OPINION: Sam Trans Man – A reason to live!

October 25, 2018

Dr Samuel Hall on HIV/AIDS hitting home, and working not only to save lives, but souls.

I’VE been putting off writing this column for a while. Partly, I think, because I always feel like a bit of a fraud when it comes to writing about HIV, which this month’s issue is dedicated to. I feel like a fraud because in the 1980s and 90s I was a bystander, an outsider to the LGBT+ communities. I wasn’t out, I hadn’t transitioned, I saw the rise of HIV infection and deaths from HIV related diseases from the sidelines, as a young doctor working in intensive care, this wasn’t having an impact on my life in any way.

I wasn’t really affected by it, until one day one of my colleagues lay dying in an intensive care bed in front of me during a long hard night shift. Then it hit home. Felt a bit closer. It was a uniquely personal experience of the power of disease, pathology, overcoming medicine. We couldn’t help him, the world hadn’t caught up yet, there was no cure, no holding this at bay. So now, rather than a capable and resilient colleague with whom we had all shared tough shifts, we found ourselves crowded around another patient we couldn’t save, and felt helpless.

Yesterday I worked an out-of-hours GP shift. This is a very different way of working to my usual everyday GP clinic. The out-of-hours is telephone-based, and we try to sort things out over the phone if we can. If that’s not possible, we arrange for people to visit one of the bases that are open in the evenings and on weekends. And if that doesn’t work, we arrange a visit by a roving doctor in a car. Being a GP is hard, but working in the out-of-hours service is even worse. You don’t know the patients; NHS IT means you can’t see their history; you’re geographically miles apart and aren’t able to use facial expression and body language to aid your assessment on the phone. You have to rely on your knowledge, experience and intuition.

Many doctors don’t like working out-of-hours because it’s more risky from a medicolegal standpoint. And it’s the backstop for other healthcare practitioners out there. Nursing home staff, district nurses, carers, pharmacists and paramedics all use the GP service to refer the patients they can’t deal with. We mop up all the difficult and lonely, the forgetful and anxious, the hypochondriacs, the chancers, and the overtly suicidal.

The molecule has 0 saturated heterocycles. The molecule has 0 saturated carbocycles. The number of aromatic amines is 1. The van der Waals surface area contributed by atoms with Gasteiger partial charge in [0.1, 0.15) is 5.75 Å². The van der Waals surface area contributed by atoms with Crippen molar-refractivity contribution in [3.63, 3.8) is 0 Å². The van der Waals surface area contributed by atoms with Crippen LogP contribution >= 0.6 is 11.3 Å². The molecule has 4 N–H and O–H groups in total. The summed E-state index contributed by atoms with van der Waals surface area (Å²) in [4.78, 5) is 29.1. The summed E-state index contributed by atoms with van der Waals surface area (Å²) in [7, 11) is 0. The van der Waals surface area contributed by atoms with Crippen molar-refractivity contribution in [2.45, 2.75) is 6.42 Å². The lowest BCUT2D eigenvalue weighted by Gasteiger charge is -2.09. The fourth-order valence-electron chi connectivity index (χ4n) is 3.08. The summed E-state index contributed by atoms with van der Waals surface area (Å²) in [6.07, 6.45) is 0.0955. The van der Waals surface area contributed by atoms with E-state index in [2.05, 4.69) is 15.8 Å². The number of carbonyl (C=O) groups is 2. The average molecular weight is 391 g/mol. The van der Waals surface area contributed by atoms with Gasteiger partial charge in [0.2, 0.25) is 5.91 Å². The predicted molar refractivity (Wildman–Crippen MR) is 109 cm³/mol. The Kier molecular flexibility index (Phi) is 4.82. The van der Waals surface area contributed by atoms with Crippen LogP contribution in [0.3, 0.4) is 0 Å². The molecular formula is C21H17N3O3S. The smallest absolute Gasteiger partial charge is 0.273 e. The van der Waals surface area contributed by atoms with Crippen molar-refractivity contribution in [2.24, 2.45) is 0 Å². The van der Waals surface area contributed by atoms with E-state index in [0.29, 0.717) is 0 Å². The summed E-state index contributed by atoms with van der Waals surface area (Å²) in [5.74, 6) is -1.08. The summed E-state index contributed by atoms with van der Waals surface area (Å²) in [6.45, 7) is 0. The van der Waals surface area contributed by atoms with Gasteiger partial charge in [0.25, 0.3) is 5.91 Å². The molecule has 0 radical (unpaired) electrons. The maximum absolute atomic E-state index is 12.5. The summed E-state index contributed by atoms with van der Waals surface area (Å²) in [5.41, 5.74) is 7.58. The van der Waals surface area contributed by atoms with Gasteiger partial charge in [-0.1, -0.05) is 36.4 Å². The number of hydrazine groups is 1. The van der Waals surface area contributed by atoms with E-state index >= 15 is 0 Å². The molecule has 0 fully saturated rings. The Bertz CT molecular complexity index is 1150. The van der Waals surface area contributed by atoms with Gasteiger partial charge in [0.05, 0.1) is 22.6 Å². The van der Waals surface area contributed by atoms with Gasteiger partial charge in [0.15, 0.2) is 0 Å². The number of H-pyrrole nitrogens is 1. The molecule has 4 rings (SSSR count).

Years ago I wouldn’t have coped with this kind of work. I hid behind the snazzy bling of intensive care and hi-tech anaesthetic equipment. I saved lives no doubt, but doing the kind of work I do now, as a GP, saves souls. There’s a connection to be made, and a doctor is in a privileged position. Patients will trust us and tell us things they can’t say to anyone else. This is never more evident than during an out-of-hours session when you have an interaction with a patient you’ve never met and probably never will. You’re so aware of the potential to say or do something detrimental, you learn to tread carefully and assess the risk of making a mistake, and spend a lot of time ensuring that both you and the patient are safe. Them, from further harm, and yourself from the torture of having got it wrong.

It was in this context then, that I picked up the phone and dialled the number of a young (well, younger than me) man who had earlier called an ambulance. On arrival the crew had assessed him, decided he didn’t need to go to hospital, and passed him on to us for a call later in the day. I woke him up. He wasn’t sober, and he didn’t want to live. This guy had run out of steam for life. As his story unfolded on the phone, I began to feel helpless. He was HIV positive, he’d been assaulted by an intimate partner, and he was addicted to several illegal drugs. He had tried his best to pull himself together, had done some detox, and sought appropriate help. But none of this was enough. Not in the face of such low self-worth. I wondered how much of his poor mental state was due to his HIV status. And what is the connection between this and intimate partner violence, depression, suicide and addictive substance misuse? I felt the pull of the darkness he was living in.

I just wanted this guy to have one thing he could live for. One little speck of hope, of light to focus on so that he could walk away from the temptation to end his life. It wasn’t the first time he’d felt like this, there has been a previous serious suicide attempt in the recent past. He hadn’t succeeded and in some way didn’t want to this time either. That’s why he’d dialled 999. He needed to be saved from himself. He couldn’t trust himself not to take his own life. Anyone who has ever felt this will know just how terrifying it is.

“I just wanted this guy to have one thing he could live for. One little speck of hope, of light to focus on”

Dr Sam Hall
Dr Sam Hall

Many of us do know what it feels like to want to leave the planet. To go to sleep and never wake up. Mercifully these feelings do pass, if we can only find a reason to hang on, we can ride the wave of emotional pain and move on with our lives. All I could hope to achieve on the phone yesterday morning was to give this patient enough hope to get though another day. I felt helpless and I was helpless, because nothing changes unless we want it to. Not a single word of mine was going to be enough if he couldn’t find a reason. But he did. We spoke for 20 minutes. I gave him numbers to call for help, he said he wanted to live. For today, anyway, that is enough.